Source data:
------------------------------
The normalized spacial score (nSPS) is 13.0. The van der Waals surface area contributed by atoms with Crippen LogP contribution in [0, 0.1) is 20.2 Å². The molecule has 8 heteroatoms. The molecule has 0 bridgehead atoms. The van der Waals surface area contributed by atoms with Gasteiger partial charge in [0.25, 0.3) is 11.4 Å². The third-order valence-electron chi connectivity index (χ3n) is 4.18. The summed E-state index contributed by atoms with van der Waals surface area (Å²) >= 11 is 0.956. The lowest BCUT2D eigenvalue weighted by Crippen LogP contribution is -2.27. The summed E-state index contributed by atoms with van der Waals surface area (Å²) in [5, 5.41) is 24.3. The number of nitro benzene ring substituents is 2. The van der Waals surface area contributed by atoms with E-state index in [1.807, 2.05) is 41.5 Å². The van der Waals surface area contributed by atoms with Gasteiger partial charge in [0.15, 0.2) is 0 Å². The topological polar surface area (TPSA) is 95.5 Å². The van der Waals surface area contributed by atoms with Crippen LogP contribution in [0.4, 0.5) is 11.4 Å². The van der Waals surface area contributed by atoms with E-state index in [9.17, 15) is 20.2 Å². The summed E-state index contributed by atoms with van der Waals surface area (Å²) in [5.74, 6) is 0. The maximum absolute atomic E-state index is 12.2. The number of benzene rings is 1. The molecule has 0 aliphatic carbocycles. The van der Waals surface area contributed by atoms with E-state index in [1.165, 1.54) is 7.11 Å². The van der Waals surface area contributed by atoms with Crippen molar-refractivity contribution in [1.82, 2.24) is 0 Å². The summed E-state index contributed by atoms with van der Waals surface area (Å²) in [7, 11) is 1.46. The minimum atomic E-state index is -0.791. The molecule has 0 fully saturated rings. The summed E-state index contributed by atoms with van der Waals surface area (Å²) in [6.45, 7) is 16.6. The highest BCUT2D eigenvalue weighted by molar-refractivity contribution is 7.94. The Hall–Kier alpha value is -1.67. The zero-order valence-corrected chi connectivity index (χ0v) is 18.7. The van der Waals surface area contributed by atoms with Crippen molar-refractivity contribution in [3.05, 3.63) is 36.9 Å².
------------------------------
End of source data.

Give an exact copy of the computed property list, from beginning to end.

The normalized spacial score (nSPS) is 13.0. The van der Waals surface area contributed by atoms with Crippen LogP contribution in [0, 0.1) is 20.2 Å². The molecule has 8 heteroatoms. The molecule has 0 bridgehead atoms. The van der Waals surface area contributed by atoms with Gasteiger partial charge in [0.25, 0.3) is 11.4 Å². The third-order valence-electron chi connectivity index (χ3n) is 4.18. The summed E-state index contributed by atoms with van der Waals surface area (Å²) >= 11 is 0.956. The lowest BCUT2D eigenvalue weighted by Crippen LogP contribution is -2.27. The summed E-state index contributed by atoms with van der Waals surface area (Å²) in [5, 5.41) is 24.3. The number of nitro benzene ring substituents is 2. The van der Waals surface area contributed by atoms with E-state index in [1.807, 2.05) is 41.5 Å². The van der Waals surface area contributed by atoms with Gasteiger partial charge in [0.15, 0.2) is 0 Å². The topological polar surface area (TPSA) is 95.5 Å². The van der Waals surface area contributed by atoms with Crippen LogP contribution in [0.4, 0.5) is 11.4 Å². The van der Waals surface area contributed by atoms with E-state index in [9.17, 15) is 20.2 Å². The summed E-state index contributed by atoms with van der Waals surface area (Å²) in [5.74, 6) is 0. The maximum absolute atomic E-state index is 12.2. The number of benzene rings is 1. The molecule has 0 aliphatic carbocycles. The van der Waals surface area contributed by atoms with E-state index in [1.165, 1.54) is 7.11 Å². The van der Waals surface area contributed by atoms with Crippen molar-refractivity contribution in [1.82, 2.24) is 0 Å². The summed E-state index contributed by atoms with van der Waals surface area (Å²) in [7, 11) is 1.46. The minimum atomic E-state index is -0.791. The molecule has 0 fully saturated rings. The summed E-state index contributed by atoms with van der Waals surface area (Å²) in [6.45, 7) is 16.6. The highest BCUT2D eigenvalue weighted by molar-refractivity contribution is 7.94. The Hall–Kier alpha value is -1.67. The zero-order valence-corrected chi connectivity index (χ0v) is 18.7. The van der Waals surface area contributed by atoms with Crippen molar-refractivity contribution in [3.05, 3.63) is 36.9 Å².